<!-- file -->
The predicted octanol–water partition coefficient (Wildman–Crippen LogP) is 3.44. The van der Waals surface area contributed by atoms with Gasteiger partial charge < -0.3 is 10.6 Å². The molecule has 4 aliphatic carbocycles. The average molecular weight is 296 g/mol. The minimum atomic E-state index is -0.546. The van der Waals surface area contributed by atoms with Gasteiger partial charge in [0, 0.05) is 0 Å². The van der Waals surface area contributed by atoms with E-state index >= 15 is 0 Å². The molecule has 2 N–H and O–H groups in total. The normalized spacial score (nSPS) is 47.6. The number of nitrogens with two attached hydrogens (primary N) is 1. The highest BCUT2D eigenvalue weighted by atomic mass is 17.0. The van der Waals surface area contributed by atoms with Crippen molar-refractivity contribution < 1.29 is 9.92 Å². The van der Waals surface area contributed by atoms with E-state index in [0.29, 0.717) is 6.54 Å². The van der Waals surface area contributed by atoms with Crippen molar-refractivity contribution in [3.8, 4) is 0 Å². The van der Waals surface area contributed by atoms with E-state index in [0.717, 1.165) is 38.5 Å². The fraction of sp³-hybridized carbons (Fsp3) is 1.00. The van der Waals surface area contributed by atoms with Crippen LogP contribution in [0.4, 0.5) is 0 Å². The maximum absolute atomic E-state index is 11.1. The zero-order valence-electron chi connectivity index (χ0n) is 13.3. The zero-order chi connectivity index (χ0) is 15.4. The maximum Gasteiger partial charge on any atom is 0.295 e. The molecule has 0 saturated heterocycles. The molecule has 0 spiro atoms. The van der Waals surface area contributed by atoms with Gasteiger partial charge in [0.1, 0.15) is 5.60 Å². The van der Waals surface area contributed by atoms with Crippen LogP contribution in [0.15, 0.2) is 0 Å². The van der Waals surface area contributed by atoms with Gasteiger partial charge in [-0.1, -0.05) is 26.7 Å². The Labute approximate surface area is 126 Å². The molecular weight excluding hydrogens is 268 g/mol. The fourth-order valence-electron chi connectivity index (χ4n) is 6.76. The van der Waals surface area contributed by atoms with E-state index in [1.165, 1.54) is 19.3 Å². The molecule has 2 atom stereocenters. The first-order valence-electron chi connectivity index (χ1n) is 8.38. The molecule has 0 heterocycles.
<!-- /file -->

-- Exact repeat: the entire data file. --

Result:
The predicted octanol–water partition coefficient (Wildman–Crippen LogP) is 3.44. The van der Waals surface area contributed by atoms with Gasteiger partial charge < -0.3 is 10.6 Å². The molecule has 4 aliphatic carbocycles. The average molecular weight is 296 g/mol. The minimum atomic E-state index is -0.546. The van der Waals surface area contributed by atoms with Gasteiger partial charge in [0, 0.05) is 0 Å². The van der Waals surface area contributed by atoms with E-state index >= 15 is 0 Å². The molecule has 2 N–H and O–H groups in total. The normalized spacial score (nSPS) is 47.6. The number of nitrogens with two attached hydrogens (primary N) is 1. The highest BCUT2D eigenvalue weighted by atomic mass is 17.0. The van der Waals surface area contributed by atoms with Crippen molar-refractivity contribution < 1.29 is 9.92 Å². The van der Waals surface area contributed by atoms with E-state index in [0.29, 0.717) is 6.54 Å². The van der Waals surface area contributed by atoms with Crippen molar-refractivity contribution in [3.8, 4) is 0 Å². The van der Waals surface area contributed by atoms with E-state index in [0.717, 1.165) is 38.5 Å². The fraction of sp³-hybridized carbons (Fsp3) is 1.00. The van der Waals surface area contributed by atoms with Crippen LogP contribution in [0.4, 0.5) is 0 Å². The maximum absolute atomic E-state index is 11.1. The zero-order valence-electron chi connectivity index (χ0n) is 13.3. The zero-order chi connectivity index (χ0) is 15.4. The maximum Gasteiger partial charge on any atom is 0.295 e. The molecule has 0 saturated heterocycles. The molecule has 0 spiro atoms. The van der Waals surface area contributed by atoms with Gasteiger partial charge in [0.1, 0.15) is 5.60 Å². The van der Waals surface area contributed by atoms with Crippen LogP contribution in [0.15, 0.2) is 0 Å². The van der Waals surface area contributed by atoms with Gasteiger partial charge in [-0.1, -0.05) is 26.7 Å². The Labute approximate surface area is 126 Å². The molecular weight excluding hydrogens is 268 g/mol. The fourth-order valence-electron chi connectivity index (χ4n) is 6.76. The van der Waals surface area contributed by atoms with E-state index in [1.165, 1.54) is 19.3 Å². The molecule has 2 atom stereocenters. The first-order valence-electron chi connectivity index (χ1n) is 8.38. The molecule has 0 heterocycles.